The idea of Buffy flashing back mentally in time to high school when things were supposedly easier sounds like a good idea, and it might have been, but the animated version isn’t just a cartoon, it’s cartoonish and silly, and just grates on you for page after page, with ugly art and cartoonish versions of the characters without any of the complexity. The idea of it does remind you of how far Buffy has gone from the premise, but that was a problem for years even when the show was still running. It’s an even bigger problem now when Season 8 has gone all out and jumped the shark so many times the shark has a pounding headache.

For anyone who really needed a tribute to a show which never aired, an exclusive club that is probably limited to Joss Whedon, Jane Espenson, and that creepy guy who has a restraining order out against him, After These Messages We’ll Be Right Back is it. But the best thing about it is the cover, and it never gets any better than that. Season 8 has regularly run these stand alone stories to interrupt the general arc, and it’s a nice idea, and Joss Whedon has done them pretty well. The Chain for example took a risk but worked. After These Messages We’ll Be Right Back though is all but pointless.

Revisionist Views of It’s a Wonderful Life

There’s no avoiding the fact that a holiday movie is doomed to be heartwarming in the same way that pianos falling from roofs are doomed to impact the pavement with a giant crash and splintered keys flying everywhere. But smarter holiday movies have learned from Dickens how to walk the fine line between human darkness and heartwarming, the balancing act out of which enduring pathos is formed, cheesy as it may be.

It’s a Wonderful Life probably would not have the cultural scope it does today if not for a rights issue that enabled it to be broadcast over and over again, but it negotiated that balancing act almost perfectly. And once a cultural landmark is planted, it’s revisionism time all over again. Wendell Jameson in the New York Times interviews just about everybody who had nothing to do with the movie, including his elementary school teacher and a distract attorney from upstate New York. But nothing he comes up with is all that interesting or original.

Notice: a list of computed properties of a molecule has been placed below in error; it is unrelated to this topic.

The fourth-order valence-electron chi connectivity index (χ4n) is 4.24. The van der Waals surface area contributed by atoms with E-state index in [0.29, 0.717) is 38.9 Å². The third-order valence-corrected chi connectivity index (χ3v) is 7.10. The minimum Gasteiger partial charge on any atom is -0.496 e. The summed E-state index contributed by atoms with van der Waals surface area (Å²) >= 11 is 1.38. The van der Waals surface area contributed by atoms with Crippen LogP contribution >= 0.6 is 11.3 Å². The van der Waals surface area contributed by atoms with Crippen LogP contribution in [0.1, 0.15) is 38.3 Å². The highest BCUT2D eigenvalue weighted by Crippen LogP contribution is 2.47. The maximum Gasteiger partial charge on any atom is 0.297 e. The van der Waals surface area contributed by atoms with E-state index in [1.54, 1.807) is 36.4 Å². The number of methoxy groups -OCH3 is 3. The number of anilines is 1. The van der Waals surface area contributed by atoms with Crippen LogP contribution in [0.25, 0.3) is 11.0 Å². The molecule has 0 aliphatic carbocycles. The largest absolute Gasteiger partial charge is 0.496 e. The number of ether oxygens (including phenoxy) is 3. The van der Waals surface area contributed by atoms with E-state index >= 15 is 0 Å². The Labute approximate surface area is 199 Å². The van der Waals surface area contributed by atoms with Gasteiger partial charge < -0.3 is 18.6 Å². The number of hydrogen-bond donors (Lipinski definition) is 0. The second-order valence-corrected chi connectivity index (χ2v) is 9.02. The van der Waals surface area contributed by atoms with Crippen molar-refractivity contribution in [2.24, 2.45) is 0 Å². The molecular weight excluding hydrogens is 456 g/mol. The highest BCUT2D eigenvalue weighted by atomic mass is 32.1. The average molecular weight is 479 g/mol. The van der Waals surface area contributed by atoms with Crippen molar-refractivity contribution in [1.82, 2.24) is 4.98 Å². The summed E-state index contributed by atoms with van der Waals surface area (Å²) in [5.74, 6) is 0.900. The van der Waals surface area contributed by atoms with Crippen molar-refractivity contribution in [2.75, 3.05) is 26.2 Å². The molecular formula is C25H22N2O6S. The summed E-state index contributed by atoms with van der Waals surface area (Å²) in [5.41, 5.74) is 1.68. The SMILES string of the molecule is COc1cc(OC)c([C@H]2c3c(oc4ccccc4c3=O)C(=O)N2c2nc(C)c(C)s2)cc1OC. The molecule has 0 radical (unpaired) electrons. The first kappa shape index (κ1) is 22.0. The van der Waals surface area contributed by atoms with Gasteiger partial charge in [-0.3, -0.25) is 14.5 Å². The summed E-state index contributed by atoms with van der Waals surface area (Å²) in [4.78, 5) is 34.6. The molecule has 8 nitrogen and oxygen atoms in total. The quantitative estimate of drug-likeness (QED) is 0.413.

Of course It’s a Wonderful Life is a basically downbeat story, grounded in enough realism about human life, that it makes the treacle, when it comes, go down all the smoother. And then there’s the conflict between the movie as envisioned by Frank Capra, and a complicated production process involving multiple scripts and writers. But the success of It’s A Wonderful Life the movie after its crashing failure on release provides a kind of real life testament to the sort of turnaround that the movie’s plot embodies.

Terminator the Sarah Connor Chronicles 2×12 Alpine Fields episode review

On paper Terminator the Sarah Connor Chronicles 2×12 Alpine Fields is built on a good model following in the footsteps of great TSCC episodes like Dungeons and Dragons, and Goodbye to all That, moving back and forth between Derek’s experiences in the future and the need to protect Terminator targets in the present. But that’s on paper, on television Alpine Fields suffers from a lack of tension and suspense, and having to endure too much time with a ridiculously annoying family.

As the episode cuts back and forth between the present and six months in the past, or six months in the future, and the present; it’s never too clear where this episode lies, and Derek’s own flashbacks or flashforwards, you can already see part of the problem. Not only do we have flashbacks, we have two sets of flashbacks, which takes a certain deftness to pull off.

Derek with the dying pregnant mother of the girl he will one day save, who will in turn save the human resistance plays too flat, but it has nothing to give it any real punch. The ball and chain here though are the extended flashbacks to the family’s past, that feature an annoying couple whom Sarah must help escape, and by helping them escape, I mean spending 6 to 8 hours sitting around and arguing while a Terminator wanders around somewhere outside.